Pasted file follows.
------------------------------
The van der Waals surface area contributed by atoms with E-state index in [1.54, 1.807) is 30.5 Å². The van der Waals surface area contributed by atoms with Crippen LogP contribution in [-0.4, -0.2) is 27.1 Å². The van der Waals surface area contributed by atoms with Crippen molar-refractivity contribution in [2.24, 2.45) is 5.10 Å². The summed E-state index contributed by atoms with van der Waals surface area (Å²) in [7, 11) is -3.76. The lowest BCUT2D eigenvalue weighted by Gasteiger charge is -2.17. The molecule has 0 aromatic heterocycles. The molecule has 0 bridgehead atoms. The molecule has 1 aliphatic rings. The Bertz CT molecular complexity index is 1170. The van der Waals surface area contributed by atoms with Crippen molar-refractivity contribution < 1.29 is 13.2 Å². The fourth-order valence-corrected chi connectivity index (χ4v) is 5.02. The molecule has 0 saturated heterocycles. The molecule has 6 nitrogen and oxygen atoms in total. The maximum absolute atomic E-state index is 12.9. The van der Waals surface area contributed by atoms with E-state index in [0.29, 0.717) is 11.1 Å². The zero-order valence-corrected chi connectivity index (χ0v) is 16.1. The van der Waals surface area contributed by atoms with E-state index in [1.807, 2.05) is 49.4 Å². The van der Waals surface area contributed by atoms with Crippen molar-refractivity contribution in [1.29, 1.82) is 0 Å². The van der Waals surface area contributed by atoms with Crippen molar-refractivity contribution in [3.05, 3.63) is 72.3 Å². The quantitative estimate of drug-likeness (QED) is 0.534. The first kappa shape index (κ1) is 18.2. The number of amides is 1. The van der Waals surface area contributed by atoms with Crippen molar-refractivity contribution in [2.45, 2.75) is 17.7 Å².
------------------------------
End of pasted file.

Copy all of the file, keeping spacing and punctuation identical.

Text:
The van der Waals surface area contributed by atoms with E-state index in [1.54, 1.807) is 30.5 Å². The van der Waals surface area contributed by atoms with Crippen LogP contribution in [-0.4, -0.2) is 27.1 Å². The van der Waals surface area contributed by atoms with Crippen molar-refractivity contribution in [2.24, 2.45) is 5.10 Å². The summed E-state index contributed by atoms with van der Waals surface area (Å²) in [7, 11) is -3.76. The lowest BCUT2D eigenvalue weighted by Gasteiger charge is -2.17. The molecule has 0 aromatic heterocycles. The molecule has 0 bridgehead atoms. The molecule has 1 aliphatic rings. The Bertz CT molecular complexity index is 1170. The van der Waals surface area contributed by atoms with Crippen molar-refractivity contribution < 1.29 is 13.2 Å². The fourth-order valence-corrected chi connectivity index (χ4v) is 5.02. The molecule has 0 saturated heterocycles. The molecule has 6 nitrogen and oxygen atoms in total. The maximum absolute atomic E-state index is 12.9. The van der Waals surface area contributed by atoms with E-state index in [0.29, 0.717) is 11.1 Å². The zero-order valence-corrected chi connectivity index (χ0v) is 16.1. The van der Waals surface area contributed by atoms with E-state index in [1.807, 2.05) is 49.4 Å². The van der Waals surface area contributed by atoms with Crippen molar-refractivity contribution in [1.29, 1.82) is 0 Å². The van der Waals surface area contributed by atoms with Crippen molar-refractivity contribution in [3.05, 3.63) is 72.3 Å². The quantitative estimate of drug-likeness (QED) is 0.534. The first kappa shape index (κ1) is 18.2. The number of amides is 1. The van der Waals surface area contributed by atoms with Crippen molar-refractivity contribution in [2.45, 2.75) is 17.7 Å².